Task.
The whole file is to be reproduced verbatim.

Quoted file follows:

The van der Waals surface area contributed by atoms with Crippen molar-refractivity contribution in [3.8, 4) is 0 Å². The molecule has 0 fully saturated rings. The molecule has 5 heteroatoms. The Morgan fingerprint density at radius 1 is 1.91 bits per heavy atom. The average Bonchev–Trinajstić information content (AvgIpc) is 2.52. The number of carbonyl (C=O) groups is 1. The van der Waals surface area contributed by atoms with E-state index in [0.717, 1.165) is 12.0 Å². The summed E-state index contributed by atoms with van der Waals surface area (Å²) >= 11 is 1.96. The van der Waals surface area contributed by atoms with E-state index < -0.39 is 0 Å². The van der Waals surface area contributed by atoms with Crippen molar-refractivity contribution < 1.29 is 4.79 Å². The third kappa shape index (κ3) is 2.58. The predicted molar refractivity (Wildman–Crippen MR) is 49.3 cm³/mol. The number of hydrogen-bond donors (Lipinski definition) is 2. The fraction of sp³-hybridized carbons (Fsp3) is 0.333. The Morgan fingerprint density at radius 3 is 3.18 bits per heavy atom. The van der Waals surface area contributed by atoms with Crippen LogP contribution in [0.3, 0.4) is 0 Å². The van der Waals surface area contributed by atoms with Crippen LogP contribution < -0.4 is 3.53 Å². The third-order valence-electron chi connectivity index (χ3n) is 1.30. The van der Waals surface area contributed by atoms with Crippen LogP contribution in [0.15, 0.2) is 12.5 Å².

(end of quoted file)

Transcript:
The van der Waals surface area contributed by atoms with Crippen molar-refractivity contribution in [3.8, 4) is 0 Å². The molecule has 0 fully saturated rings. The molecule has 5 heteroatoms. The Morgan fingerprint density at radius 1 is 1.91 bits per heavy atom. The average Bonchev–Trinajstić information content (AvgIpc) is 2.52. The number of carbonyl (C=O) groups is 1. The van der Waals surface area contributed by atoms with E-state index in [0.717, 1.165) is 12.0 Å². The summed E-state index contributed by atoms with van der Waals surface area (Å²) >= 11 is 1.96. The van der Waals surface area contributed by atoms with E-state index < -0.39 is 0 Å². The van der Waals surface area contributed by atoms with Crippen molar-refractivity contribution < 1.29 is 4.79 Å². The third kappa shape index (κ3) is 2.58. The predicted molar refractivity (Wildman–Crippen MR) is 49.3 cm³/mol. The number of hydrogen-bond donors (Lipinski definition) is 2. The fraction of sp³-hybridized carbons (Fsp3) is 0.333. The Morgan fingerprint density at radius 3 is 3.18 bits per heavy atom. The van der Waals surface area contributed by atoms with Crippen LogP contribution in [0.3, 0.4) is 0 Å². The van der Waals surface area contributed by atoms with Crippen LogP contribution < -0.4 is 3.53 Å². The third-order valence-electron chi connectivity index (χ3n) is 1.30. The van der Waals surface area contributed by atoms with Crippen LogP contribution in [0.15, 0.2) is 12.5 Å².